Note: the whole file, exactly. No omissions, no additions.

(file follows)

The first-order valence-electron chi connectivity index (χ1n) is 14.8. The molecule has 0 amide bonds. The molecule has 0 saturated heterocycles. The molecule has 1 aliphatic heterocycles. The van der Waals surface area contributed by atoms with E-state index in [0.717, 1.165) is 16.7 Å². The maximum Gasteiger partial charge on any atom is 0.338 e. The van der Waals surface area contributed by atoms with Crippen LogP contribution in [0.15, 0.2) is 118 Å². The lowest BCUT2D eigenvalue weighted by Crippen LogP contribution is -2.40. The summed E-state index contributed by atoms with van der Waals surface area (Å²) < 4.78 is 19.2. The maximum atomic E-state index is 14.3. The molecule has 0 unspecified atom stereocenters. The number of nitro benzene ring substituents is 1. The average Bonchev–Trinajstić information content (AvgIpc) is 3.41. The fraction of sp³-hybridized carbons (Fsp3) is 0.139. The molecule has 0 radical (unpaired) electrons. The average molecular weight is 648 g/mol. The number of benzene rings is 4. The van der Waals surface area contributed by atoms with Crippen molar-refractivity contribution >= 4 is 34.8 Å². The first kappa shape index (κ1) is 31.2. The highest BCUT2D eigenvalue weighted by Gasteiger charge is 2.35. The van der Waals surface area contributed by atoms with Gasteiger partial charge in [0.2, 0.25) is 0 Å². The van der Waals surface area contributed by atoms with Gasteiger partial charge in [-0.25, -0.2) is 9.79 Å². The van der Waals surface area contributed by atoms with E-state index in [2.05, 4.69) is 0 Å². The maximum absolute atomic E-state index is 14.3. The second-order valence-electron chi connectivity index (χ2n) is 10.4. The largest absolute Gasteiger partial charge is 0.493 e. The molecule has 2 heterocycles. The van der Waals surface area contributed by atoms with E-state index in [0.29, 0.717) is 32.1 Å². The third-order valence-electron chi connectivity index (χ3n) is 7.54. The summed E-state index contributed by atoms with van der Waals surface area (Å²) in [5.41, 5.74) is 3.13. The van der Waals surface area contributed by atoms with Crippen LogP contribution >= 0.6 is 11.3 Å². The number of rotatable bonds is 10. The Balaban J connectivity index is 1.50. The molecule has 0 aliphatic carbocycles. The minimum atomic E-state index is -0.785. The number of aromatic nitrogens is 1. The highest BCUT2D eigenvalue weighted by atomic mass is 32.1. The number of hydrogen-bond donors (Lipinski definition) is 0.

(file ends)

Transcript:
The first-order valence-electron chi connectivity index (χ1n) is 14.8. The molecule has 0 amide bonds. The molecule has 0 saturated heterocycles. The molecule has 1 aliphatic heterocycles. The van der Waals surface area contributed by atoms with E-state index in [0.717, 1.165) is 16.7 Å². The maximum Gasteiger partial charge on any atom is 0.338 e. The van der Waals surface area contributed by atoms with Crippen LogP contribution in [0.15, 0.2) is 118 Å². The lowest BCUT2D eigenvalue weighted by Crippen LogP contribution is -2.40. The summed E-state index contributed by atoms with van der Waals surface area (Å²) < 4.78 is 19.2. The maximum atomic E-state index is 14.3. The molecule has 0 unspecified atom stereocenters. The number of nitro benzene ring substituents is 1. The average Bonchev–Trinajstić information content (AvgIpc) is 3.41. The fraction of sp³-hybridized carbons (Fsp3) is 0.139. The molecule has 0 radical (unpaired) electrons. The average molecular weight is 648 g/mol. The number of benzene rings is 4. The van der Waals surface area contributed by atoms with Crippen molar-refractivity contribution >= 4 is 34.8 Å². The first kappa shape index (κ1) is 31.2. The highest BCUT2D eigenvalue weighted by Gasteiger charge is 2.35. The van der Waals surface area contributed by atoms with Gasteiger partial charge in [0.2, 0.25) is 0 Å². The van der Waals surface area contributed by atoms with Gasteiger partial charge in [-0.25, -0.2) is 9.79 Å². The van der Waals surface area contributed by atoms with E-state index in [2.05, 4.69) is 0 Å². The maximum absolute atomic E-state index is 14.3. The second-order valence-electron chi connectivity index (χ2n) is 10.4. The largest absolute Gasteiger partial charge is 0.493 e. The molecule has 2 heterocycles. The van der Waals surface area contributed by atoms with E-state index in [0.29, 0.717) is 32.1 Å². The third-order valence-electron chi connectivity index (χ3n) is 7.54. The summed E-state index contributed by atoms with van der Waals surface area (Å²) in [5.41, 5.74) is 3.13. The van der Waals surface area contributed by atoms with Crippen LogP contribution >= 0.6 is 11.3 Å². The number of rotatable bonds is 10. The Balaban J connectivity index is 1.50. The molecule has 0 aliphatic carbocycles. The minimum atomic E-state index is -0.785. The number of aromatic nitrogens is 1. The highest BCUT2D eigenvalue weighted by atomic mass is 32.1. The number of hydrogen-bond donors (Lipinski definition) is 0.